As Tim Buckley’s son Jeff (Penn Badgely, Margin Call), a few years before he made his acclaimed ‘95 debut album Grace, prepares to participate in a tribute concert to his late father, we get glimpses into the 70s of Tim's (Ben Rosenfield) short career in this dual rock biopic from director Daniel Algrant.
Algrant’s decision to insert the audience into this specific period of Jeff’s life, the first time his own intimately collided with his father’s, is a good decision. The soundtrack is suitably made up of Tim’s music, and his legacy is clearly admired and respected. Jeff, who never knew his father, save for a few brief meetings when he was very young, is more indifferent. He is struggling to escape the expectations placed on him, while trying to understand the extent of his own musical talents. It is courtesy of his friendship with Allie (Imogen Poots, 28 Days Later), one of the production assistants, and his involvement in the tribute concert that he is then able to go on to capture the heart of his own generation.
The whole film needed as much passion as the final concert performances, which are brilliant. There are not enough significant events in Tim’s story to get a sense of who he was and Jeff’s meanders, comprised prominently of a lengthy outing with Allie. The strongest scenes involve Jeff’s spontaneous bursts of talent – a rendition in a record store and an impromptu rock out with another tribute artist.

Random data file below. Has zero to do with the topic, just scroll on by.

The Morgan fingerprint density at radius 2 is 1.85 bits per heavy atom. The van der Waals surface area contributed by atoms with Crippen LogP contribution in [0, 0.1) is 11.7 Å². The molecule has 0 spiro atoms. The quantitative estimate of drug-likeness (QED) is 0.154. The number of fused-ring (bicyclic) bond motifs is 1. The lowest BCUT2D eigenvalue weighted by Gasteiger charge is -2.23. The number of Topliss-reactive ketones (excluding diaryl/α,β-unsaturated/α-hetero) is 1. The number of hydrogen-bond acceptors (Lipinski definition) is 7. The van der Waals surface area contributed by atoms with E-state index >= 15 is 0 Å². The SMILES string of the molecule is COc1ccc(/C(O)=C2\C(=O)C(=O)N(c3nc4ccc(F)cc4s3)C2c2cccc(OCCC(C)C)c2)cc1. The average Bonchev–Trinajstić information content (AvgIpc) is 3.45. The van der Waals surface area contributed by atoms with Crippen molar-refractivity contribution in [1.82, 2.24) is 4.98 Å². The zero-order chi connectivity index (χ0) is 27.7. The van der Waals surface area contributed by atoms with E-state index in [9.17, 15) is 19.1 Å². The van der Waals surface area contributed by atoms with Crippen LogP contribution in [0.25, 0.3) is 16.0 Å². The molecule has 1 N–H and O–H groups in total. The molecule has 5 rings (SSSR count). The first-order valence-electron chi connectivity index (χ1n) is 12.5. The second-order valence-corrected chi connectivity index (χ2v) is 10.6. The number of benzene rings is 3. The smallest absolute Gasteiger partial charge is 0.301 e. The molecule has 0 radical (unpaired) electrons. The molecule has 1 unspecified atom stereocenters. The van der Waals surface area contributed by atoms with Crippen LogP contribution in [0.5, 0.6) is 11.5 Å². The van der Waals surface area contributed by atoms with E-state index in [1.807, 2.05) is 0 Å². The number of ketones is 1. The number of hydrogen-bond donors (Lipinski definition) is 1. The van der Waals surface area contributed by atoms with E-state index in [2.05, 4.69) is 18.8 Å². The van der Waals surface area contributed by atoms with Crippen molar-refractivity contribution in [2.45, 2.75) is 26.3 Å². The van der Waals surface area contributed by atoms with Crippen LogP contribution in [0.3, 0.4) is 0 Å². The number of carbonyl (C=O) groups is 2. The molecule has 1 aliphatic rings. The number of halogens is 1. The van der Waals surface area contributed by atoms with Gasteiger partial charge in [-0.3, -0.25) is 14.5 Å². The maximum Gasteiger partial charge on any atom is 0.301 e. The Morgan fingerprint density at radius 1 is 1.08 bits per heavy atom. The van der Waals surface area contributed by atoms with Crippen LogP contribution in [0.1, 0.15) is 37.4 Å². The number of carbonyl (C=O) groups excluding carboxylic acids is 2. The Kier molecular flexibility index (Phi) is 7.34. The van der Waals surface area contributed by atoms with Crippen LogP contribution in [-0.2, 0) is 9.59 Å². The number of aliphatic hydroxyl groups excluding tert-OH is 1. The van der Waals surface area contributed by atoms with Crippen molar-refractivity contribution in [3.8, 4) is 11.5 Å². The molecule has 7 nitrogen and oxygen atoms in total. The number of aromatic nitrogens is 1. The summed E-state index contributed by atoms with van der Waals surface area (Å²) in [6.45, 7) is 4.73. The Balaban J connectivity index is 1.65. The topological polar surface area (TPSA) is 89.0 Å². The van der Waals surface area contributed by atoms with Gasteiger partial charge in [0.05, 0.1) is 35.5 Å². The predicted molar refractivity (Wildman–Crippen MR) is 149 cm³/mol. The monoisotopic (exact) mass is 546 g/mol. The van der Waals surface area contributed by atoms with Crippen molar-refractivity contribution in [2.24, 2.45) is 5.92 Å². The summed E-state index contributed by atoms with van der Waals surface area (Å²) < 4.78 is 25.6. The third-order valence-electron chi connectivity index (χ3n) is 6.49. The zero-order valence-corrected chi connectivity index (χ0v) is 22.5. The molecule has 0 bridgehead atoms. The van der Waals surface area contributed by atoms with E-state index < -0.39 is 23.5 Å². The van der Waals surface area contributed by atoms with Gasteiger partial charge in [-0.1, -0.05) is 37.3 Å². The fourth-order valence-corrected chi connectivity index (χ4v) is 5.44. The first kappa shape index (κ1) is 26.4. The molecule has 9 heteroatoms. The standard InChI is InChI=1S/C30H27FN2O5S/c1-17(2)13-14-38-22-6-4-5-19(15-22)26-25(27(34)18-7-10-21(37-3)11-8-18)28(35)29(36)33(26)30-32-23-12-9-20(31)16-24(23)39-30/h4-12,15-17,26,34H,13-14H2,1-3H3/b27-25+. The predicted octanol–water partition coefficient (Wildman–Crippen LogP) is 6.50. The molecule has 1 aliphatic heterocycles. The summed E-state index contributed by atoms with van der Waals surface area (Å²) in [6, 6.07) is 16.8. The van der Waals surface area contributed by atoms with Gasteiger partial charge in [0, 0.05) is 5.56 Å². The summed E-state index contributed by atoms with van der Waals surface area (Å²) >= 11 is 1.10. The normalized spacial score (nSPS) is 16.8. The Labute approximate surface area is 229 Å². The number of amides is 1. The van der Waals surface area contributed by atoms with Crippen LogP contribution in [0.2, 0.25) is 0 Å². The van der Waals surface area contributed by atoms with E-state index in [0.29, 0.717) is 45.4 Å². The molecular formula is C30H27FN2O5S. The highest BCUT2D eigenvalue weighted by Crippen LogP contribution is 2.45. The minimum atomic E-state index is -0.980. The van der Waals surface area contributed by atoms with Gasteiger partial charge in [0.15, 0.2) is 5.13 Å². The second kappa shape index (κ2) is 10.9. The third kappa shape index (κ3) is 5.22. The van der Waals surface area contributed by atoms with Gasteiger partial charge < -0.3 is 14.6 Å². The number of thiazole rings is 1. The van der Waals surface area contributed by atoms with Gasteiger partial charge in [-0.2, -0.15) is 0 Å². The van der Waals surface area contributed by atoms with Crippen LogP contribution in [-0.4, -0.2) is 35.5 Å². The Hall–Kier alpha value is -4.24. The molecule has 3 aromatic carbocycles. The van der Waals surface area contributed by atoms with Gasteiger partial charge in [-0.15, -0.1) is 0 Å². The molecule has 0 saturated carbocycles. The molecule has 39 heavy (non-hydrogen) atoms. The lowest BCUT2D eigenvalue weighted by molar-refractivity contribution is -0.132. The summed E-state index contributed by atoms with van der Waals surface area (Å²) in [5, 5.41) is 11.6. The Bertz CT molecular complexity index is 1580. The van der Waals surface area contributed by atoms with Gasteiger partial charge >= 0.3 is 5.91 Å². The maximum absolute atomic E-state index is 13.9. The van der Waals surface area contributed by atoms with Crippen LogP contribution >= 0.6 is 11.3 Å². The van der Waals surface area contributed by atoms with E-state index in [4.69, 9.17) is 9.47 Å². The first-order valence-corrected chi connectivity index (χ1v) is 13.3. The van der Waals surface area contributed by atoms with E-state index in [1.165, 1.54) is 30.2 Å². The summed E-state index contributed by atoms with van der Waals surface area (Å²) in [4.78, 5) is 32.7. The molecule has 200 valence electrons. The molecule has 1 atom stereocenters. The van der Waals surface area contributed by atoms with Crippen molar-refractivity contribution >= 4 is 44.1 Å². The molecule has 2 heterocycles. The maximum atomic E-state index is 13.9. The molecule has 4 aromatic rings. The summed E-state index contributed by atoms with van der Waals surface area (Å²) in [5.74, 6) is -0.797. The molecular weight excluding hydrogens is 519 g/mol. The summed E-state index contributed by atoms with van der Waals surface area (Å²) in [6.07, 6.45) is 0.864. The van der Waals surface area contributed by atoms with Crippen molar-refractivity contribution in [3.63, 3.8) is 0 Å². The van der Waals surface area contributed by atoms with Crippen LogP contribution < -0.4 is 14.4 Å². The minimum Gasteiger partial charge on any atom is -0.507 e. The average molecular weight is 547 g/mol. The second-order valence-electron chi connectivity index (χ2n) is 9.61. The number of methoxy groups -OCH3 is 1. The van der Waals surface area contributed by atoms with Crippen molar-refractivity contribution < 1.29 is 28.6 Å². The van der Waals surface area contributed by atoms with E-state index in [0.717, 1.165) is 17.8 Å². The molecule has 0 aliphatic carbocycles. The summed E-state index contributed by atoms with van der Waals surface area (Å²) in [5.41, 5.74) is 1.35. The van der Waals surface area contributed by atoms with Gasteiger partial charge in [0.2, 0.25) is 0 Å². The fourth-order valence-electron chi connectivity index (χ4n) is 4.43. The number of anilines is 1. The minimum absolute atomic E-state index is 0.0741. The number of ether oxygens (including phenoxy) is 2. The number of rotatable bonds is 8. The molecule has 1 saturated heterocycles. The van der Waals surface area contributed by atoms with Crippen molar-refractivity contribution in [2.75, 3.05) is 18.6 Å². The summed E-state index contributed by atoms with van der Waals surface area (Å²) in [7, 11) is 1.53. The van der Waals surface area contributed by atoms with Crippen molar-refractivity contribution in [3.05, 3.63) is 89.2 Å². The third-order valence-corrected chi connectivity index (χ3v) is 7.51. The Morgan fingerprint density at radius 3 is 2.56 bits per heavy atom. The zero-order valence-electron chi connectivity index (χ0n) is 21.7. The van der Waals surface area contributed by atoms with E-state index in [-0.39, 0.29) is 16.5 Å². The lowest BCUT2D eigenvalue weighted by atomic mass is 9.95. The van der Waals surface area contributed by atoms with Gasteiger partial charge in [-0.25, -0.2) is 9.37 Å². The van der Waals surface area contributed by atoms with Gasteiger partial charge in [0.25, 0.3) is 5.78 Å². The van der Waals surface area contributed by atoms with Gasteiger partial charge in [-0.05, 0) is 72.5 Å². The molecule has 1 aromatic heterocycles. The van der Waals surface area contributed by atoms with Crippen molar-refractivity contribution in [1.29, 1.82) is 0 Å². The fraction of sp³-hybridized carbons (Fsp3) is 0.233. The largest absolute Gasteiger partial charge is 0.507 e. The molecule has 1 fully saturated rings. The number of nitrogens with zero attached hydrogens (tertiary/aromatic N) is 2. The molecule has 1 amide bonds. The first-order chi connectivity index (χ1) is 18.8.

What is chilling about this particular father and son, in addition to both being gifted singer-songwriters and musicians, is the fact that they both passed away in their 20s – Tim to a drug overdose, Jeff to drowning. Jeff is perhaps walking his father’s footsteps as his ghost. Though Tim had already made six albums by the time he was Jeff’s age, many believed Jeff would find his potential and go on to have the career tragically cut short for his father.
The portrayals of both men aren't exactly flattering, with Jeff coming across as arrogant, bitter and ungrateful. His talents explode off the screen when he brings it, and Badgely’s performance is good. We don’t learn much about Poots’ character in the end, but she is sweet as the object of his fascination, and there are some nice supports, including a surprising appearance from William Sadler.
Greetings From Tim Buckley is rarely gripping. It is not particularly insightful about either musician either and fans will be disappointed.
Andrew Buckle - follow Andy on Twitter here: @buckle22